Establishing a specific area for digging, such as a sandbox or sand-filled paddling pool, can fulfil your dog’s natural instinct to dig while preserving your garden. By concealing treats and toys in this particular spot, you enhance its attractiveness to your dog, which promotes their preference for excavating there rather than disrupting your flower beds.

Interactive Toys and Games

Toys that engage your dog, such as those dispensing treats or games where they must find hidden goodies, along with toys designed to encourage chasing, can serve as an excellent distraction for your dog’s tendency to dig. These items offer the necessary mental and physical stimulation to deter boredom-induced digging behaviour in dogs.

Physical and Mental Stimulation

To prevent your dog from digging, it’s essential to engage them with both physical activities and mental challenges. Consistent exercise routines, teaching fresh commands or tricks that are mentally engaging, and providing robust chew toys can help channel your canine companions away from the urge to dig holes.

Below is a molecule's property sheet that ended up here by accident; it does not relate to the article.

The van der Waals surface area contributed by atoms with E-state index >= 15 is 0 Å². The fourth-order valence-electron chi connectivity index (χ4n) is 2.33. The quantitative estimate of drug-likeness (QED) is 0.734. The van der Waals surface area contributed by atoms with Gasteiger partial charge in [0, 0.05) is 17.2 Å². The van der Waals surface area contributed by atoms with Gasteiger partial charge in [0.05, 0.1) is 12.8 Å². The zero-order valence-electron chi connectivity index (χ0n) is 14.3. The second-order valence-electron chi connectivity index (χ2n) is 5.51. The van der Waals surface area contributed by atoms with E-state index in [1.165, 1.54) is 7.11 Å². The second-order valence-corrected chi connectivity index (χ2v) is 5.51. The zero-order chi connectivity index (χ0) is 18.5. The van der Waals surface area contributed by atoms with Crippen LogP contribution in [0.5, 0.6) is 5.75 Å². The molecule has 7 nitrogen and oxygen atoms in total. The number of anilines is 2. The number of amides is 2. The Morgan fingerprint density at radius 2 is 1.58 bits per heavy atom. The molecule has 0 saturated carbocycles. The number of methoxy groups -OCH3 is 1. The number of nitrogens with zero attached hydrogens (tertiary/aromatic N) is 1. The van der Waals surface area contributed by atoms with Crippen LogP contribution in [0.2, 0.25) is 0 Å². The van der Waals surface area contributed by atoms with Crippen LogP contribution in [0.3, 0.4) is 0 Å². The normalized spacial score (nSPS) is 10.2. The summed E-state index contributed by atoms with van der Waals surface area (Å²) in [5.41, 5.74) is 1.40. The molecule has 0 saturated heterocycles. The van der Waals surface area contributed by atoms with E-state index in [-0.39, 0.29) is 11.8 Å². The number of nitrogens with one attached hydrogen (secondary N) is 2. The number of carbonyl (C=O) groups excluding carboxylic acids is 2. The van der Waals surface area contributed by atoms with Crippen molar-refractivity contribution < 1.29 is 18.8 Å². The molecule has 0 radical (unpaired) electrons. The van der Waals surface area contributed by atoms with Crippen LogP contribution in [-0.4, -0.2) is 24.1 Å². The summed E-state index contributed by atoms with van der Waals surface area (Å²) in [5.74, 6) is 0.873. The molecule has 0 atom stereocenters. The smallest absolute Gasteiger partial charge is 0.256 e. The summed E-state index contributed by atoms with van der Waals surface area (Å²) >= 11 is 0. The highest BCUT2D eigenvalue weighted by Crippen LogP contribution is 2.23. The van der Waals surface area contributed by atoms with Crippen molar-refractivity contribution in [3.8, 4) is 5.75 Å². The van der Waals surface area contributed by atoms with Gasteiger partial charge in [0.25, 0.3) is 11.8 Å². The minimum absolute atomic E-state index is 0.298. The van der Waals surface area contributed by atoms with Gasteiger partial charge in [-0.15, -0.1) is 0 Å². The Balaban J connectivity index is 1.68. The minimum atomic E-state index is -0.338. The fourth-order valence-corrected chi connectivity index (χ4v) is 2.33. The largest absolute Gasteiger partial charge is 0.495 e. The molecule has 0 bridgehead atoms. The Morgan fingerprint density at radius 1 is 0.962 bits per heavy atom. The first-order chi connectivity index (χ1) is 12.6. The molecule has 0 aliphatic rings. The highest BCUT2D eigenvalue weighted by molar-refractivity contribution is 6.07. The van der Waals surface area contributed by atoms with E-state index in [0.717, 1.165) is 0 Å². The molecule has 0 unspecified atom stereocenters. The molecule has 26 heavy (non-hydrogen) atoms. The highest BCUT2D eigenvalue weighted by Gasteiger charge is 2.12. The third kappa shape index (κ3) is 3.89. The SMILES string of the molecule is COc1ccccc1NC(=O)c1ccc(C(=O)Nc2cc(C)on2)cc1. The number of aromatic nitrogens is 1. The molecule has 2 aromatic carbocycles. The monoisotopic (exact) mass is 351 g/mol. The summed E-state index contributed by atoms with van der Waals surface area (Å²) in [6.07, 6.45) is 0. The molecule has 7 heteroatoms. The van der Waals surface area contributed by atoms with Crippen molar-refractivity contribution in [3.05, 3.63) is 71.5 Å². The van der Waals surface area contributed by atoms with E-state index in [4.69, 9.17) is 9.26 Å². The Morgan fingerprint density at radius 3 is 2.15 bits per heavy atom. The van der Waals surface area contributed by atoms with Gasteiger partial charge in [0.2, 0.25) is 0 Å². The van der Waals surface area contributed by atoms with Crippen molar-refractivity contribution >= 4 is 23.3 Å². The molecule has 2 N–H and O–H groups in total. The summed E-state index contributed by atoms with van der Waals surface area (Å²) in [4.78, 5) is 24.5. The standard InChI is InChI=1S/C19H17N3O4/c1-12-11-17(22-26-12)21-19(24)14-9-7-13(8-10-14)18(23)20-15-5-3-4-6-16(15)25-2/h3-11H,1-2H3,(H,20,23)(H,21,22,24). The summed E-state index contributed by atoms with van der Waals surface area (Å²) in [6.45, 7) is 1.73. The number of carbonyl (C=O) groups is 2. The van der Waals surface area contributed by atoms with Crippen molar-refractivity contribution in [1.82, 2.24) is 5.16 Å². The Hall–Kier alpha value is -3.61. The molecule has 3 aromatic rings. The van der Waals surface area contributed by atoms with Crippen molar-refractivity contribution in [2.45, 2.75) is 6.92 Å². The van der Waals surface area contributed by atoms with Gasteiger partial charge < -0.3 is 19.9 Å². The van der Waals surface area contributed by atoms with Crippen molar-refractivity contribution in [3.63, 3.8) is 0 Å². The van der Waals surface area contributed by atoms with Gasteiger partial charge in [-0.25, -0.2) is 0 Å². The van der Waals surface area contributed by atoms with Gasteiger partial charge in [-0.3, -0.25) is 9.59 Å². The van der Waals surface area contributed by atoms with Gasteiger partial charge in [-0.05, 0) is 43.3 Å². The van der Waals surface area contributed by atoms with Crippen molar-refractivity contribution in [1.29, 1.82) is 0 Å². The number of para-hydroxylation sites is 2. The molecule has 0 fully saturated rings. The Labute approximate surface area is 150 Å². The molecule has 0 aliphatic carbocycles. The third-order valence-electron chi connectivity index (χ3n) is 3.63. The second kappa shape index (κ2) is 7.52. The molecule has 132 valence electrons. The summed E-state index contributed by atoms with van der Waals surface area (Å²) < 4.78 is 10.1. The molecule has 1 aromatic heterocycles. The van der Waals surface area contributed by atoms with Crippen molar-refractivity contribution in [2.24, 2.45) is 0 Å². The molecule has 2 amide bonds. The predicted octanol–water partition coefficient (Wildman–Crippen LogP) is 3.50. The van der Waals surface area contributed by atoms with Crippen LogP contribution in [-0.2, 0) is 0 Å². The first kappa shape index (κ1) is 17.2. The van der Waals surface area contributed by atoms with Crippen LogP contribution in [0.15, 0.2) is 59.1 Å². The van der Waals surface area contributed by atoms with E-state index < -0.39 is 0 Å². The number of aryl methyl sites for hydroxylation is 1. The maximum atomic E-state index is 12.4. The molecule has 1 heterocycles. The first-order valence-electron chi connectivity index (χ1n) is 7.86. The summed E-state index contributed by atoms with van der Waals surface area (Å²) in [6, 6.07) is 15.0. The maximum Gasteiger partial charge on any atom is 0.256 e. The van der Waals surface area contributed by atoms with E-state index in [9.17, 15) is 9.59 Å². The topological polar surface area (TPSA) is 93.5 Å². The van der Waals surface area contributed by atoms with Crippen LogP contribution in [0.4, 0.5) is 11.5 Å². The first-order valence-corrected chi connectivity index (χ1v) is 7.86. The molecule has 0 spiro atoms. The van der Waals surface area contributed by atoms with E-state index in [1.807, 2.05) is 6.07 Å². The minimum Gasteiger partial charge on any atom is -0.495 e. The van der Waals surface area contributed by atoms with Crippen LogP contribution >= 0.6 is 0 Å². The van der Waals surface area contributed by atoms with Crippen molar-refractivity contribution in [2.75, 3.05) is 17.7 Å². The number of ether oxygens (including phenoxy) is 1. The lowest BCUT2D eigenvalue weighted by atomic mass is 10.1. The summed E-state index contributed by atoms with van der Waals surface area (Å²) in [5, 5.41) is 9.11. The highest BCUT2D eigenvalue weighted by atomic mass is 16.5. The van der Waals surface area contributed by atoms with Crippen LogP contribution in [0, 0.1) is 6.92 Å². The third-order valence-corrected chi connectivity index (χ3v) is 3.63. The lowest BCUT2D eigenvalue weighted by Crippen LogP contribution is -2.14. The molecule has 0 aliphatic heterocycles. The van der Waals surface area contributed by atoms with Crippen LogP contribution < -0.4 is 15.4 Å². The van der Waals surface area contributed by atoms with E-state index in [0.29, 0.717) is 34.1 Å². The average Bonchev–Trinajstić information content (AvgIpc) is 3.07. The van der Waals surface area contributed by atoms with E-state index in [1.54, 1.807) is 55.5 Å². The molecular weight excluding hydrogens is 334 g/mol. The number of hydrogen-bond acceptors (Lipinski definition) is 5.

Training Techniques for Digging Prevention

A dog being rewarded for good behaviour

It’s essential to teach your dog not to dig as part of their overall training regime.

Now, let’s explore some methods that can assist with this.

Positive Reinforcement

Utilising positive reinforcement training is a potent method to deter your dog from engaging in unwanted digging. When you commend and provide rewards to your canine companion for choosing to engage with their toys rather than engaging in digging activities, you are strengthening good behaviours which consequently reduces the occurrence of undesirable digging behaviour.